This photo was taken hand-held with me squatting down and bracing the camera with my legs. I fired several bursts – a technique that’s good for this situation. Usually, in a burst of 4 or 5 shots, the second, third, or fourth shot will be sharpest. (the act of pressing and the releasing the shutter button on the first and last shots often adds a little extra camera movement and blurring of the photo) It worked out fairly well, and I got a reasonably sharp image. I did have to shoot at ISO 800, but the 5D produces acceptable noise levels provided the image is well exposed. Shooting at f/8 was necessary to get the depth-of-field I wanted. I had brought a polarizer, but took it off for this shot to get the fastest shutter speed I could, and that was a compromise.

click for slightly larger pic

Canon 5D, 28-105mm f/3.5-4.5 USM II
f/8, 28mm, 1/25 sec., ISO 800

This shot was taken a little later in the hike, just after we crossed the East Fork of the San Jacinto River. I used the same technique as described above, except this shot was taken with me holding the camera atop my hiking stick. I usually take a 4-foot long wood dowel that serves as an impromptu monopod when needed.

I wished I could have used my polarizer (and also a lower ISO). The filter would have helped to cut the white glare off the surface of the leaves and really show the beautiful green glow that the forest canopy generates. Next time I’ll definitely bring the tripod.

hike info
Double Lake Recreation Area and Big Creek Scenic Area are located just south of Coldspring, Texas inside the Sam Houston National Forest. I made a custom map (1 MB) of our route and plotted GPS waypoints. The GPS data was made before the hike using software, i.e. they’re not real points taken in the field. However, during the hike, I found that those pre-plotted points were accurate.

Ghost Beach

I’m finally getting around to processing a load of photos I made earlier this year. These images are from the beach at High Island, Texas. They were taken about an hour after sunset the day after a full moon.

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camera/lens: Canon 5D, 17-40mm f/4L
settings: 25mm, f/8, 102 sec., ISO 200

Archetype The photo above shows a specific archetype. I won’t tell you what it is, so leave a comment and tell me what you see, please! I showed this to my wife, and she didn’t get it. She did, however, see a different archetype, and that was quite interesting because it was something I didn’t see. That’s why I really like showing my photos to others and hearing their views :-)

click for larger image

camera/lens: Canon 5D, 70-200mm f/4L
settings: 154mm, f/8, 15 sec., ISO 400

I love night shooting. There’s something magical and other-worldly about long exposures in the dark. The camera’s sensor will keep collecting light and capture details not seen with the naked eye. The resulting photo contains things not seen au naturel.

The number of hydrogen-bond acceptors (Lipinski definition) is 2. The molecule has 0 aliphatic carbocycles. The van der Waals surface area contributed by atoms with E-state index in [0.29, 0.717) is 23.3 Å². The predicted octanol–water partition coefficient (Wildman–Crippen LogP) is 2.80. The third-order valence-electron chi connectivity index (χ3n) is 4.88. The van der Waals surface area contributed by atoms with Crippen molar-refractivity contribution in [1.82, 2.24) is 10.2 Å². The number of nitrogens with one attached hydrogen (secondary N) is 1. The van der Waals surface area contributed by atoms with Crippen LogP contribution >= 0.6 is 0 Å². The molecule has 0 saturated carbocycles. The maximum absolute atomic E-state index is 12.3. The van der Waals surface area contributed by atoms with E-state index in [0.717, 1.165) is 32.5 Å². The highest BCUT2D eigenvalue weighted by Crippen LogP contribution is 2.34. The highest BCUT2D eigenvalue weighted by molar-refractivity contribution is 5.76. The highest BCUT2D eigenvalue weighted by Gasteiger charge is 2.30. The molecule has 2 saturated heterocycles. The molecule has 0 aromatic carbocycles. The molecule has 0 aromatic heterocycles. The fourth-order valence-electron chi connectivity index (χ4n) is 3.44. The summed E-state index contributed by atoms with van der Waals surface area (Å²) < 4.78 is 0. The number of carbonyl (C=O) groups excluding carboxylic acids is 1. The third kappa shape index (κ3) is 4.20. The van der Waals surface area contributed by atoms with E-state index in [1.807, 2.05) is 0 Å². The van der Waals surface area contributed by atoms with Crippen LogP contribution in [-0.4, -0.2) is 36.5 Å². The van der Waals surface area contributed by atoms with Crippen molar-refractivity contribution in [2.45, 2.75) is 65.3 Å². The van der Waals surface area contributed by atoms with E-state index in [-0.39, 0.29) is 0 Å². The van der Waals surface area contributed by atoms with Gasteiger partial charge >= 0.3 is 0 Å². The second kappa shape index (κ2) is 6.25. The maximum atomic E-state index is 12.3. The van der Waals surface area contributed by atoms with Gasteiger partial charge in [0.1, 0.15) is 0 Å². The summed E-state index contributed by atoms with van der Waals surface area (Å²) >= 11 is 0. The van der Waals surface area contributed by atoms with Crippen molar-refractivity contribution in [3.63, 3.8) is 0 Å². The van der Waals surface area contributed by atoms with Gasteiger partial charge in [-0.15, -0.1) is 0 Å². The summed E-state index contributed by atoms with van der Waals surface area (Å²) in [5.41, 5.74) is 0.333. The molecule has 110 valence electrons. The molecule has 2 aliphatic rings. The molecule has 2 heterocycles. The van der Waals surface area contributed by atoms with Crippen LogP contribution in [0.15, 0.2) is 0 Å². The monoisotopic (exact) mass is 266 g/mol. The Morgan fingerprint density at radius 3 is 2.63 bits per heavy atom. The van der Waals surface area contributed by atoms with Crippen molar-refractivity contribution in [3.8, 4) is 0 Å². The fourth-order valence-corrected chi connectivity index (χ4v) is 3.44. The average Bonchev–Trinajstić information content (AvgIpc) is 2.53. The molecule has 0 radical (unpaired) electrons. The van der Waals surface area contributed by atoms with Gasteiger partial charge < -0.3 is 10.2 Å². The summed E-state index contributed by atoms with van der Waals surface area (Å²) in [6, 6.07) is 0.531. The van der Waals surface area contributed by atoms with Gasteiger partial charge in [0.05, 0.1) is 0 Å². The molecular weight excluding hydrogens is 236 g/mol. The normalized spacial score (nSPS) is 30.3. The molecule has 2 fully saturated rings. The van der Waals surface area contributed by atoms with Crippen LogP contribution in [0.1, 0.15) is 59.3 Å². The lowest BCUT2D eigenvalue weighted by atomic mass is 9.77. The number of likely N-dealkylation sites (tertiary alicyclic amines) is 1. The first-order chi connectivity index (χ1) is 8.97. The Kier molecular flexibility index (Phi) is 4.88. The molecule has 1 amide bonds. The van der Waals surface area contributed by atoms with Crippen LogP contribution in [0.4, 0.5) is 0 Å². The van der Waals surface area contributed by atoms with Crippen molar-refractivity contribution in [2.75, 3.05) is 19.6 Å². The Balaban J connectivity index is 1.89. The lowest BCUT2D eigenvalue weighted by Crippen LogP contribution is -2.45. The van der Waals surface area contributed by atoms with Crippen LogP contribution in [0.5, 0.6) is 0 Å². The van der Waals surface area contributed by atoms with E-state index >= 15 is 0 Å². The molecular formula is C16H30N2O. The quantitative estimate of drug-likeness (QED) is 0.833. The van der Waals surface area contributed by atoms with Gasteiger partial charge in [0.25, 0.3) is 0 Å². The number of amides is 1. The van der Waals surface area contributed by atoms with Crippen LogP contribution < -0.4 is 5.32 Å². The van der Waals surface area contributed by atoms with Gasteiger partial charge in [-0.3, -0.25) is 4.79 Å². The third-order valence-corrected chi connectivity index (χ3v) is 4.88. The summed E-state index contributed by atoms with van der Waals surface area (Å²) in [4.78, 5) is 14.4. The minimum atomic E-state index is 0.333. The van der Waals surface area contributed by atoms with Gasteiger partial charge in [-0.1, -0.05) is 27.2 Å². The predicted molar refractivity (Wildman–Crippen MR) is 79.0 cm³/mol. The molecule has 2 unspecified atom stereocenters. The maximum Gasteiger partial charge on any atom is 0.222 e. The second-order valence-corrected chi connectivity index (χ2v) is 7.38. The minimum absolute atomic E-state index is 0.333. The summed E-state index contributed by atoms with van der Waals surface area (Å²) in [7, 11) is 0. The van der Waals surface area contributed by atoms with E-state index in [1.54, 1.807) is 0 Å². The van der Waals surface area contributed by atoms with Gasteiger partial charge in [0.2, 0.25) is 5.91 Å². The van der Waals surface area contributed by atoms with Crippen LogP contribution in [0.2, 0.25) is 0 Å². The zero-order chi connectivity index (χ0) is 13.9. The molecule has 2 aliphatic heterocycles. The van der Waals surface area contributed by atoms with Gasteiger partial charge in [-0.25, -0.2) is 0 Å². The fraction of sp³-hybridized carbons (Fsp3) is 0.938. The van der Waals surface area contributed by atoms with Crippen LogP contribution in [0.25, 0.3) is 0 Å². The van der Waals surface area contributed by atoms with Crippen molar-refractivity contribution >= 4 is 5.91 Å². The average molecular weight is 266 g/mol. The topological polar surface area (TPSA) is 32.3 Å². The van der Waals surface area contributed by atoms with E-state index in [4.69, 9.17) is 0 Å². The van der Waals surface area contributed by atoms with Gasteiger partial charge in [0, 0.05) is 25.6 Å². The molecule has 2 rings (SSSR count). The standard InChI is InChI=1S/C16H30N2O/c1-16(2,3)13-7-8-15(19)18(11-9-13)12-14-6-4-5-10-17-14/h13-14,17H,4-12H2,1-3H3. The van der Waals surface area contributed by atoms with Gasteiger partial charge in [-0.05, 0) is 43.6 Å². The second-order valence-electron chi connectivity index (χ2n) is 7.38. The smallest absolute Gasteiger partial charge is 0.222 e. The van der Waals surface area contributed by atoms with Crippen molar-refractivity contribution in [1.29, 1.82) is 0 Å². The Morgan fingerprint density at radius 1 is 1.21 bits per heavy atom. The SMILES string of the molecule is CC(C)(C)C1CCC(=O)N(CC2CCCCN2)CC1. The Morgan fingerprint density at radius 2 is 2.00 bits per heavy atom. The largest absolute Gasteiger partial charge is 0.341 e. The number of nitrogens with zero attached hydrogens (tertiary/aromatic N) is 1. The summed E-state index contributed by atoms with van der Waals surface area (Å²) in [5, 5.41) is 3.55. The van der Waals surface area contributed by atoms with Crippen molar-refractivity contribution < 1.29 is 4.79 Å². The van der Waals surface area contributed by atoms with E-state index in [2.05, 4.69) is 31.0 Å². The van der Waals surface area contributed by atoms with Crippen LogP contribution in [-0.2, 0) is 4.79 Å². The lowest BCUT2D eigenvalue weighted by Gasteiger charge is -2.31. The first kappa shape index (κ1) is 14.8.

Of course the negative aspect is that because our human eyes can’t see as the camera does, we can’t fully appreciate the fine details that show up in the resulting photos as we shoot them. Night shooting often involves a lot of guesswork, trial-and-error, and a lot of time.

Oh, one piece of advice about long exposures taken on a sandy beach: your tripod legs will sink into the wet sand! I took several other exposures (most of them very long, e.g. 3 to 20 min.) very close to the water line and also just into the surf. The photos were a little too blurred to be of any good.

Spectacular Hill Country Sunset

I experienced an amazing suset during my trip to the High Lonesome Ranch two months ago. The skies had been mostly overcast that day and also the day before. About 15 minutes before sunset, I noticed a clearing in the clouds just above the western horizon. The low and heavy cloud “blanket” looked fairly static, so I guesstimated that the setting sun would likely drop down into the clearing and light the place up.

Sure enough, it did.

I ran down to a normally dry creekbed that was flooded with recent rains to experience this event. Within moments, everthing was glowing in golden sunset light. It was amazing. Then, fat raindrops starting falling as if on cue. It had not rained the whole day, but just after the sunlight appeared, it happened.

sunset rainbow
(click for larger pic)

A very strong rainbow appeared due east. It was spectacular. It was one of those moments that take your breath away.

It’s not often that I get to experience scenes like this. I was fortunate to catch a nice sunset and an order of magnitude more fortunate to see a rainbow at the same time.

The low cloud blanket lit up across the sky, from the west to the east, and the sunset colors were nicely reflected by the clouds behind the rainbow.

The rainbow stayed strong for as long as the sunlight was directly hitting the eastern clouds. Shortly after the sun dipped below the horizon, the rainbow faded. I turned to face west and was greeted by another nice light show.

light show
(click for larger pic)

The rest of my photos from this trip can be found HERE.